Central Guatemala Conference is a part of Guatemala Union Mission in the Inter-American Division of the General Conference of Seventh-day Adventists. Its headquarters is located on 5th Avenue 00-44, Zone 2, Cotió Colony, Mixco, Guatemala Department.
Central Guatemala Conference consists of the municipalities of Mixco, San Juan Sacatepéquez, San Pedro Sacatepéquez, and zones 7, 11, and 19 of the capital city, which belong to Guatemala Department; the municipalities of San Lucas, San Bartolomé Milpas Altas, Santa Lucía Milpas Altas, Santiago, Santiago Sacatepéquez, Santo Domingo Xenacoj, and Sumpango in Sacatepéquez Department; and Santa Cruz El Chol in Baja Verapaz Department.1
This territory covers about 3,126 square kilometers. This conference is located in the central region of the country, where Spanish is the predominant language. In some communities, mainly Chimaltenango and Sacatepéquez, Kaqchikel is the spoken language.2
This conference has 10,098 members distributed among 90 churches in a population of 1,907,539.3 It has six pastors with ministerial credentials, four pastors with a ministerial license, and one theology student.
Progreso Adventist Co-Educational School: This school’s story begins in 1908, making it the oldest Adventist school in Guatemala. For this reason, it has undergone many different stages, making it the most well-known Adventist school at the national level. In 1908, Pastors E. L. Cardey and C. A. Nowlen arrived in Guatemala with the goal of preaching the Adventist message. Pastor Cardey bought a school that was owned by the Amigos organization and which was located at the crossing of 4th Avenue and 8th Street, Zone 1, of Guatemala’s capital city. This school was established as Guatemala Mission School and subsidized by the West Indian Union Conference. It began operations under the name “Guatemala English School” with seven teachers, including Pastor Cardey, who was the principal and a Bible teacher. In 1911, it became a self-supporting school.
In the 1920s, the institution was renamed “Guatemala Junior School.” The Education Minister requested that the school continue its work as a Spanish-speaking school, so, on February 15, 1937, the school was authorized by governmental decree #15 of February 9, 1937, in volume 95 of the Ministry of Education decrees. The principal of the school was Dorcas Pacheco Ruiz, who renamed the school “Progreso Co-Educational School,” a name which it carried until September 20, 2007, according to the resolution taken by MINEDUC UDE/CA-660-2007-CN.
The vision of Teacher Marta Argueta was for the school to have its own building. Approximately between 1971 and 1972, the property at 35-44 2nd Street Zone 7 of the city of Guatemala was acquired, and the school has operated there until this day.4 As of July 2019, it had 369 students with 33 staff personnel working in administration, teaching, and services. This school operates four education levels: pre-school, elementary, secondary, and higher education.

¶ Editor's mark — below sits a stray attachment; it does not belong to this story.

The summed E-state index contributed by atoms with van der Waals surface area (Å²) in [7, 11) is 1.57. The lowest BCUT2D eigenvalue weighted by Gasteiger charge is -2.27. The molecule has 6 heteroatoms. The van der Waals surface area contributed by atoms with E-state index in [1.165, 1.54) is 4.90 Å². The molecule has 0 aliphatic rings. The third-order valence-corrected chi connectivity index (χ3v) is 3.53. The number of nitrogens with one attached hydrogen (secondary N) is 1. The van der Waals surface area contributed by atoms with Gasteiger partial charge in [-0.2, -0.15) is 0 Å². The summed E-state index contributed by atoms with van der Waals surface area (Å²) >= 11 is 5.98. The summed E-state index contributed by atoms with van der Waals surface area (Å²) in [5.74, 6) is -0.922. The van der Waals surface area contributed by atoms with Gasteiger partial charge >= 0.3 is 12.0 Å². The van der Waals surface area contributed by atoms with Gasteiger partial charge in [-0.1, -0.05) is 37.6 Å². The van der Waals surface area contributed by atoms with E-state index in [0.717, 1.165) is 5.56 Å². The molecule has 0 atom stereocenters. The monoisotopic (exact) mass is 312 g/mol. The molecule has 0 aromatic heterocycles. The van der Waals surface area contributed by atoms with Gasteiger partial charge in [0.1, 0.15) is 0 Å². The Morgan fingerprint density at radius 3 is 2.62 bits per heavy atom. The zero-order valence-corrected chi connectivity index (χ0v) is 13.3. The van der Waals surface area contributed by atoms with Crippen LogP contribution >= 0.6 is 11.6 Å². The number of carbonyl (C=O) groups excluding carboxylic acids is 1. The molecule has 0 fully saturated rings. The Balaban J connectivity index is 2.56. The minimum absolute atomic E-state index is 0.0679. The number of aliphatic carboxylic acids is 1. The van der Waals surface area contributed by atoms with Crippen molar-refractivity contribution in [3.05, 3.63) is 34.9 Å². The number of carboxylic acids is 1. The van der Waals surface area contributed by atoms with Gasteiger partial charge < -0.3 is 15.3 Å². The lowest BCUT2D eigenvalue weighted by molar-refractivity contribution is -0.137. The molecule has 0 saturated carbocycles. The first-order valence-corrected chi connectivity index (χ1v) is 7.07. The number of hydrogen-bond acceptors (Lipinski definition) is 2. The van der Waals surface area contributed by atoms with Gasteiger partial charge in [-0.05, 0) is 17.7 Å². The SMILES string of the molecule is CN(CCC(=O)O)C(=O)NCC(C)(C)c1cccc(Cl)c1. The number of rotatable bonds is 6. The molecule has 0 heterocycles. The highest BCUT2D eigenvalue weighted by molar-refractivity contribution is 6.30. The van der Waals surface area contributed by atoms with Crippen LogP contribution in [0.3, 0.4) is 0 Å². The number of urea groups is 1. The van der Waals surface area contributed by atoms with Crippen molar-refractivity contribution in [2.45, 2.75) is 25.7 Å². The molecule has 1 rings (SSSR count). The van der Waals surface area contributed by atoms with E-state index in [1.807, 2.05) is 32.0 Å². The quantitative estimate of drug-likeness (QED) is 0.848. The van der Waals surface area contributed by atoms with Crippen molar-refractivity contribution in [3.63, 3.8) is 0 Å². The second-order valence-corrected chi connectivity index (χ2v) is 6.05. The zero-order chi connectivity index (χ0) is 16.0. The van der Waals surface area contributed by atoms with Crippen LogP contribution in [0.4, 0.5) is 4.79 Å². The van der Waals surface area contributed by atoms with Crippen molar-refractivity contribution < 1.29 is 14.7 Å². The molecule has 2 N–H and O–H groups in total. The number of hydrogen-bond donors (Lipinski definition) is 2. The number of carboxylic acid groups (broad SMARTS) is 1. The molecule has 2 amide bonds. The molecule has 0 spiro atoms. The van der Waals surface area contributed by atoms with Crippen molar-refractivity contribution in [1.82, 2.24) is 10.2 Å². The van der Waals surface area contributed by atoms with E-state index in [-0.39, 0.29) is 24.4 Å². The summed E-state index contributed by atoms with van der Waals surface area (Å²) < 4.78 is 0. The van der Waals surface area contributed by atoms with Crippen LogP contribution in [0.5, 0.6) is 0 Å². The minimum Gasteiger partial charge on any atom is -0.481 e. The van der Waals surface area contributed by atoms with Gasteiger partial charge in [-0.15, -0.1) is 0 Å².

Florida Adventist Co-Educational School was established through the concern of an Adventist Church education commission in 1981. Professor Pablo Ixcaquic Reynoso was designated as the principal and legal representative of the new entity. On Sabbath, August 29 of that same year, the first school board meeting was held. The church had felt a need for an Adventist education as it served about 40 children of school age. Negotiations with the Ministry of Education were initiated, and, as a result, the opening of Florida Adventist Co-Educational School was authorized at the primary level for the five-year period from 1982-1986. The school started operations in January 1982. As of July 2019, it was located at 3-46 11th Avenue, Zone 19, La Florida Colony, Guatemala, and had 93 students and nine teachers.5
Adventist Medical Clinic: Recognizing the importance of the medical missionary work, Central Guatemala Conference decided to create an Adventist medical clinic for the benefit of the community and to preach the message. On January 29, 2015, the creation of a clinic located at 11-48 3rd Street, Zone 3 of Mixco, Nueva Monserrat Colony, was approved.6 As of July 2019, it offered service in several specialty areas such as laboratory services, dental services, medical consults, nutrition, and the help of a chaplain, among other services.
Origins of the Adventist Church in Conference Territory
During an exploratory trip to Central and South America, Pastor T. H. Gibbs entered Guatemala in 1887.7 Some years later, specifically in 1893-1894, a group of Adventists who worked with the international companies of the United Fruit Company and International Railways of Central America arrived in Guatemala.8 These people initiated meetings in Puerto Barrios, Izabal, and shared the message in that community.
Nevertheless, it was difficult for the Adventist Church to make progress in Guatemala for several reasons. One of these was that the territory was under the administration of West Indian Union Conference.9 Because of the distance between the union and the territory, administering the region and spreading the message was made difficult. It wasn’t until 1908 that the country was officially recognized as a part of Central American Conference and offices established in the capital city of Guatemala. Additionally, Guatemala English School was acquired in 1908 with the main purpose of providing an Adventist education to the residents of Guatemala. Its growth made its official recognition as an Adventist educational institution possible. In 1913, with room for 150 students, it had 129 students with eight teachers teaching grades one through seven.10
On March 11, 1926, there was an uprising against the dictatorship of President Manuel Estrada Cabrera, who had already presided over the country for 22 years. Nevertheless, the Adventist Church continued to preach the gospel in Guatemala under the leadership of President/Treasurer E. W. Thurber.11 Four colporteurs sold Adventist books, an act that was essential to spreading the Adventist message.12 In 1923, they distributed 403 copies of the magazine, El Centinela.13
In 1934, the central church and Guatemala mission buildings at 10-44 2nd Avenue, Zone 1, were remodeled and reopened in February. The new church had a designated room for books and Bibles, which could be checked out. It also had a gallery and entryway that led to a well-illuminated church with a capacity to comfortably seat 350 people, although there were 500 people in attendance on some occasions.14